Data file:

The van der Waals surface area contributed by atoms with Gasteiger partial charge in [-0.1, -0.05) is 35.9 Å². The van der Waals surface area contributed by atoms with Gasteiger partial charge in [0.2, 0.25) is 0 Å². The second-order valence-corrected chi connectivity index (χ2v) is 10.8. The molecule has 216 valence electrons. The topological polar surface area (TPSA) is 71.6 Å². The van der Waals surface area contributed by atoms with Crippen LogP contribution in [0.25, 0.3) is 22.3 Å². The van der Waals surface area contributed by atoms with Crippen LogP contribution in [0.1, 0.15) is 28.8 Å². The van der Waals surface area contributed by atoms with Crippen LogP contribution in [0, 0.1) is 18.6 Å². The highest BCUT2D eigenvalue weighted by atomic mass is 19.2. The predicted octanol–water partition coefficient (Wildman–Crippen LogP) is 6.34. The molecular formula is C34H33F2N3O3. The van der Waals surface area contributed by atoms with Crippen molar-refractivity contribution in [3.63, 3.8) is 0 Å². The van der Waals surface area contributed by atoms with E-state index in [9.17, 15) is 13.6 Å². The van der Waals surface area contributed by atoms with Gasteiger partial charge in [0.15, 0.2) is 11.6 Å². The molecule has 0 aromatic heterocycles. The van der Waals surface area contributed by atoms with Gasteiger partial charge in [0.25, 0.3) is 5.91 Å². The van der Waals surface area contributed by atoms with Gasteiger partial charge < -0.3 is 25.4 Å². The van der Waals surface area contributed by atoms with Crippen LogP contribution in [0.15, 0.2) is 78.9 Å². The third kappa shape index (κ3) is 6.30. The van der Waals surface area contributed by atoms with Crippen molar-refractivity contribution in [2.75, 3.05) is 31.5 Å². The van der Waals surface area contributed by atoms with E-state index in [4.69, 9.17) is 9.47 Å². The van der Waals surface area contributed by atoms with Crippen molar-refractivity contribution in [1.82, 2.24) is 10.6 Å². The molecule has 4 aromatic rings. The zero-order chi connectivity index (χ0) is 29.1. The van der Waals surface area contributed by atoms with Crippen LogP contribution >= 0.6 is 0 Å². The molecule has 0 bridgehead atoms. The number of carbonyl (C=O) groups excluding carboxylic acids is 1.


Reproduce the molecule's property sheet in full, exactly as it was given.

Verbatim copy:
The van der Waals surface area contributed by atoms with Gasteiger partial charge in [-0.1, -0.05) is 35.9 Å². The van der Waals surface area contributed by atoms with Gasteiger partial charge in [0.2, 0.25) is 0 Å². The second-order valence-corrected chi connectivity index (χ2v) is 10.8. The molecule has 216 valence electrons. The topological polar surface area (TPSA) is 71.6 Å². The van der Waals surface area contributed by atoms with Crippen LogP contribution in [0.25, 0.3) is 22.3 Å². The van der Waals surface area contributed by atoms with Crippen LogP contribution in [0.1, 0.15) is 28.8 Å². The van der Waals surface area contributed by atoms with Crippen LogP contribution in [0, 0.1) is 18.6 Å². The highest BCUT2D eigenvalue weighted by atomic mass is 19.2. The predicted octanol–water partition coefficient (Wildman–Crippen LogP) is 6.34. The molecular formula is C34H33F2N3O3. The van der Waals surface area contributed by atoms with Crippen molar-refractivity contribution in [3.63, 3.8) is 0 Å². The van der Waals surface area contributed by atoms with E-state index in [9.17, 15) is 13.6 Å². The van der Waals surface area contributed by atoms with Gasteiger partial charge in [0.15, 0.2) is 11.6 Å². The molecule has 0 aromatic heterocycles. The van der Waals surface area contributed by atoms with Gasteiger partial charge in [0.25, 0.3) is 5.91 Å². The van der Waals surface area contributed by atoms with Gasteiger partial charge < -0.3 is 25.4 Å². The van der Waals surface area contributed by atoms with Crippen LogP contribution in [0.15, 0.2) is 78.9 Å². The third kappa shape index (κ3) is 6.30. The van der Waals surface area contributed by atoms with Crippen molar-refractivity contribution in [2.75, 3.05) is 31.5 Å². The van der Waals surface area contributed by atoms with E-state index in [4.69, 9.17) is 9.47 Å². The van der Waals surface area contributed by atoms with Crippen molar-refractivity contribution in [1.82, 2.24) is 10.6 Å². The molecule has 4 aromatic rings. The zero-order chi connectivity index (χ0) is 29.1. The van der Waals surface area contributed by atoms with Crippen LogP contribution >= 0.6 is 0 Å². The molecule has 0 bridgehead atoms. The number of carbonyl (C=O) groups excluding carboxylic acids is 1.